This comment was minimized by the moderator on the site

I don't mind making donations to sponsor a company when it will help my business--such as in a situation where I help sponsor your annual conference, but you're having a trade show that I get to participate in to meet your decision makers. Asking a supplier to give you a gift card for your pool party is along the same lines as a resident asking if you can sponsor a grocery store gift card so they can buy their child a birthday cake and some party favors for their birthday party--after all, they pay you a lot of money to live there and have been a resident for x number of years and just signed a renewal.

  Amy Moye
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I personally am surprised that this has become an issue. I didn't know that many property managers or companies asked for donations. I just recently thought of the idea of partnering with area companies or vendors for our annual holiday party for our residents, however, it's more for allowing area restaurants, stores, insurance brokers, etc. to gain business from us more than anything. I was the first one in my company to think of doing this. Some companies are even more than happy to do this with us, especially insurance agents. So I am shocked to hear that some management companies are abusing the privilege of this partnership.

If I do ask for a donation, I only ask from those who I know will benefit from it, or from the vendors who we do a LOT of business with. For instance, last year an insurance agent co-hosted our holiday party with us and basically purchased most of the food and prizes for it. In return, we referred probably over 20 residents to them for renter's insurance, and the agent was ecstatic that we did this!

As for how I would feel if a resident asked me for a gift card in return for their business, I will say that we do offer Renewal Bonuses every year to our renewing residents, and one of the options is a $100 gift card to the local grocery store. If I have a good "customer" such as a renewing resident, I will reward them. And at this time our renewal bonuses are better than our move-in specials. So I would say to those vendors, if you have a good repeat customer who doesn't ask for much, maybe sponsoring a little something once a year isn't bad, but if you are getting hounded by companies who don't use your business then I probably wouldn't bother. I like how Matt calculates that company's worth to him. That makes sense to me.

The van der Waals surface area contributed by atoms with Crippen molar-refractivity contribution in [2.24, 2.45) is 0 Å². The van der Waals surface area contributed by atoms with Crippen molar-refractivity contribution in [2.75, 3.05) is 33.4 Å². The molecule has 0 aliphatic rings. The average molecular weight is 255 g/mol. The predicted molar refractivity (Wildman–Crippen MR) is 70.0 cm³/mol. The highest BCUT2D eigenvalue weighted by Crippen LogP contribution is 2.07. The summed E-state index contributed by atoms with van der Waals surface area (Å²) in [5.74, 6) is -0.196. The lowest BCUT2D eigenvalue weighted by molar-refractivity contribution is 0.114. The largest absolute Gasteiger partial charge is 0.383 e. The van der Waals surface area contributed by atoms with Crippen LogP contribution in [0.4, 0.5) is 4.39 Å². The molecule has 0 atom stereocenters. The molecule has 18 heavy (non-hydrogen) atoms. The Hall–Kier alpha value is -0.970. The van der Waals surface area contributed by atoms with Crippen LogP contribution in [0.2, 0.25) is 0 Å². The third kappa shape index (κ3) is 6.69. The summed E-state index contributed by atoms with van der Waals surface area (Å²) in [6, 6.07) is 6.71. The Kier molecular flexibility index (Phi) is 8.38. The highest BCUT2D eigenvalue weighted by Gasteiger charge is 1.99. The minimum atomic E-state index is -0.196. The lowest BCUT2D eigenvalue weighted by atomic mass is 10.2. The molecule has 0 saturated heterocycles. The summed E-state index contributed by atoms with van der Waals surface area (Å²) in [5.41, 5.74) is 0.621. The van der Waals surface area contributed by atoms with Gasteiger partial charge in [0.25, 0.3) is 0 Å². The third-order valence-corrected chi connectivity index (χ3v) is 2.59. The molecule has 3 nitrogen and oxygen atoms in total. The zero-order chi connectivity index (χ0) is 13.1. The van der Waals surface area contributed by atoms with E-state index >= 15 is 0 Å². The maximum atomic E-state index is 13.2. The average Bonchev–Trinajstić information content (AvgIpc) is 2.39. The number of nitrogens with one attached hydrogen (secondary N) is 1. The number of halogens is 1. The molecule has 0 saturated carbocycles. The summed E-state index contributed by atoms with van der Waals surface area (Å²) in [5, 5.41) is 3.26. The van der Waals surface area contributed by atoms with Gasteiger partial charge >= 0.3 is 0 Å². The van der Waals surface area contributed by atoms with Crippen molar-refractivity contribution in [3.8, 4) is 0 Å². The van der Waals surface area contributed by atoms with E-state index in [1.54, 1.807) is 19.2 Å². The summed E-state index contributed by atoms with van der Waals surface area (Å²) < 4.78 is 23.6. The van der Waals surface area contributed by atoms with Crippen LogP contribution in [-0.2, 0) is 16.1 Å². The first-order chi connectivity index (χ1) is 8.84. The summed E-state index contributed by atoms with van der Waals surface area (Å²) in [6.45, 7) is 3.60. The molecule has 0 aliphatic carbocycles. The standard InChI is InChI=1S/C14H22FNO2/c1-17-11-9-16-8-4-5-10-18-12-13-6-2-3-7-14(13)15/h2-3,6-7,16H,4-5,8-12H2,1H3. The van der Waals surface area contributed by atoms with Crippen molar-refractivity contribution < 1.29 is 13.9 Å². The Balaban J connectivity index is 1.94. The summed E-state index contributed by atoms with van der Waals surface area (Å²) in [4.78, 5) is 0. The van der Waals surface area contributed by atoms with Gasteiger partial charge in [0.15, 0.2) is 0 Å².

This comment was minimized by the moderator on the site

Kelly, I think that the way you're going about it is an appropriate way to ask for donations because you are giving the vendor an opportunity to benefit by being there to mingle with your resident's and make contacts, etc. and that makes sense for companies like restaurants and insurance companies because they can gain business from it. Perhaps the issue is regional. I do agree that people tend to abuse it though (at least in the southeast it seems.) A lot of the big management companies ask for $2,000-$10,000 for corporate sponsorships (my company falls into the 22% that spends over $10,000 annually in donations per year) for annual meetings and in exchange you get to attend a trade show. You can justify those type of sponsorships, but its hard when you give $5,000 to a company for a corporate sponsorship where you may only be doing $32,000 worth of business annually to justify giving another $50 gift card to 5 of their properties to sponsor pizzas at a pool party when you are a company who can not benefit from doing business with their residents like most of the multifamily vendors are. We try to limit our donations within an organization to corporate sponsorships, but we may do smaller site-level sponsorships if we are working with a company who hasn't already benefitted from a corporate sponsorship on a case-by-case basis. I think the way you're going about it is a fantastic approach though.

  Amy Moye